Sutherland and Robertson argue that while the People’s Coalition goals were reformist, not revolutionary, "its attacks on privatization upset Fijian corporate interests who regarded privatization as an important avenue for Fijianization." George Speight, removed from the board of Fiji Hardwoods Corporation, was just one player unhappy with the Labour-led government, and willing to decry Chaudhry’s policies as an attack on Fijian land, culture and "indigenous rights".

Affirmative action – for all?

The authors contend that indigenous Fijian rights were guaranteed in the 1997 Fiji Constitution introduced after the Reeves Commission inquiry. Most importantly, they develop an analysis of affirmative action policies introduced under Laisenia Qarase’s Blueprint for Fijian Development, which "advantage the Fijian middle classes, not the disaffected masses that had fuelled the CRWU rebellion."

With extensive documentation, they argue that "from the history of the struggle for Fijian paramountcy, we learn that the main beneficiaries were not the vast majority of ordinary Fijians but the Fijian elite." Attempts to promote Fijian entrepreneurs focus on grants to indigenous investment companies like Fiji Holdings Limited – to the benefit of private shareholders.

Many grassroots Fijians got little from the affirmative action programs of Rabuka’s SVT through the 1990s, watching business and government scandals like the collapse of the National Bank of Fiji.

Government by the gun argues that Laisenia Qarase will do little better to address the growing sense of grievance and uncertainty about the future amongst many rural and urban Fijian workers. The quest for Fijian unity has foundered, with a new spirit of provincialism manifested in tensions between the traditional Fijian confederacies of Kubuna, Tovata and Burebasaga, with calls for the creation of a new confederacy in the West – the Yasayasa Vaka Ra.

In spite of the September 2001 electoral victory of Qarase’s Soqosoqo Duavata ni Lewenivanua (SDL), the Labour Party has since won a series of court cases – still under appeal – reaffirming their Constitutional right to participate in a multi-party Cabinet and to appoint members to the Senate. Like Pauline Hanson in Australia, Speight has now been pushed from the limelight. His conviction for treason, with a death sentence commuted to life imprisonment, marks an important transition. But like Hanson, Speight’s charisma and savvy, amplified by uncritical media coverage, swept his ideas into the mainstream of political life.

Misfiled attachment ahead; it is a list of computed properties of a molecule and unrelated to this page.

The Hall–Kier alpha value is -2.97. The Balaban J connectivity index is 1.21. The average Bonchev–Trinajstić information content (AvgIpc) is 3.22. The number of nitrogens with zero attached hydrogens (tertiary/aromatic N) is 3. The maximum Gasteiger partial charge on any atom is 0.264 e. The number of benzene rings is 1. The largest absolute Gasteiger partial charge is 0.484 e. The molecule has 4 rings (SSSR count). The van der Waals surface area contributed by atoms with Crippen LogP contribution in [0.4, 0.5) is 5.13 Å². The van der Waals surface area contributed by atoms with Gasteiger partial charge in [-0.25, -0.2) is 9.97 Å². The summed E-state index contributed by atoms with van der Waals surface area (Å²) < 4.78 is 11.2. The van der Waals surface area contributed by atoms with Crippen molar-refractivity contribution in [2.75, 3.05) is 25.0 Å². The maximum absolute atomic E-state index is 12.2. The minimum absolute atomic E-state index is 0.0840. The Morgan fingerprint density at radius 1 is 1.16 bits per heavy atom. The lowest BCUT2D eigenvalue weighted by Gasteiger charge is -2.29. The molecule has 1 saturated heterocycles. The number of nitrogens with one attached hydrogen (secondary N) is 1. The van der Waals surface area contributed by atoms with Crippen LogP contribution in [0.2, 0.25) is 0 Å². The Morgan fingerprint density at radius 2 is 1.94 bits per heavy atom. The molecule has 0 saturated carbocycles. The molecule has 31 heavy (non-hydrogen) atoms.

Indo-Fijian community splits

Sutherland and Robertson rightly focus on the class and regional divisions in the indigenous Fijian community, but I feel their analysis of the coup is weakened by a lack of analysis of the same crisis in the Indo-Fijian community.

For decades, the dominant party for Indo-Fijians was the National Federation Party (NFP), which struggled for political and economic rights for the descendants of the girmitya indentured laborers (a process well documented in A Vision for Change, Brij Lal’s biography of NFP leader A.D. Patel). But since 1985, the Fiji Labour Party developed as a multiracial social democratic party. Under Mahendra Chaudhry, Labour has eclipsed the NFP’s support in the Indo-Fijian community. In the 1999 and 2001 elections, the NFP was destroyed as an electoral force, with the Labour Party sweeping up virtually all the Indian communal seats. Efforts by a younger generation of NFP activists to rejuvenate the party – such as economist Waden Narsey or union leader Attar Singh – have faltered in the face of entrenched opposition from an elite core of the NFP’s business supporters.

Sutherland and Robertson are sympathetic to the Labour Party but not uncritical of its leader. A comprehensive history of Fiji after 1999 will need to analyze the conflict between Mahendra Chaudhry and Indo-Fijian businessmen and importers like Hari Punja, Vinod Patel and Ramesh Solanki, and clashes with foreign investors in timber, gold and media. Chaudhry’s long battle with the Murdoch-owned Fiji Times -- which maintained a running attack on his short-lived government -- is worth a study in itself!

Government by the gun is a welcome addition to the burgeoning literature on Fiji – an engaged analysis that looks at the core of indigenous issues at the heart of Fiji’s ongoing drama.

Nic Maclellan has worked as a journalist, researcher and community development worker throughout the Pacific islands, and worked in Fiji between 1997-2000.

Available from Pluto Press Australia  RRP: AUD$ 34.95 Online: AUD$ 31.45 ISBN 1 86403 139 5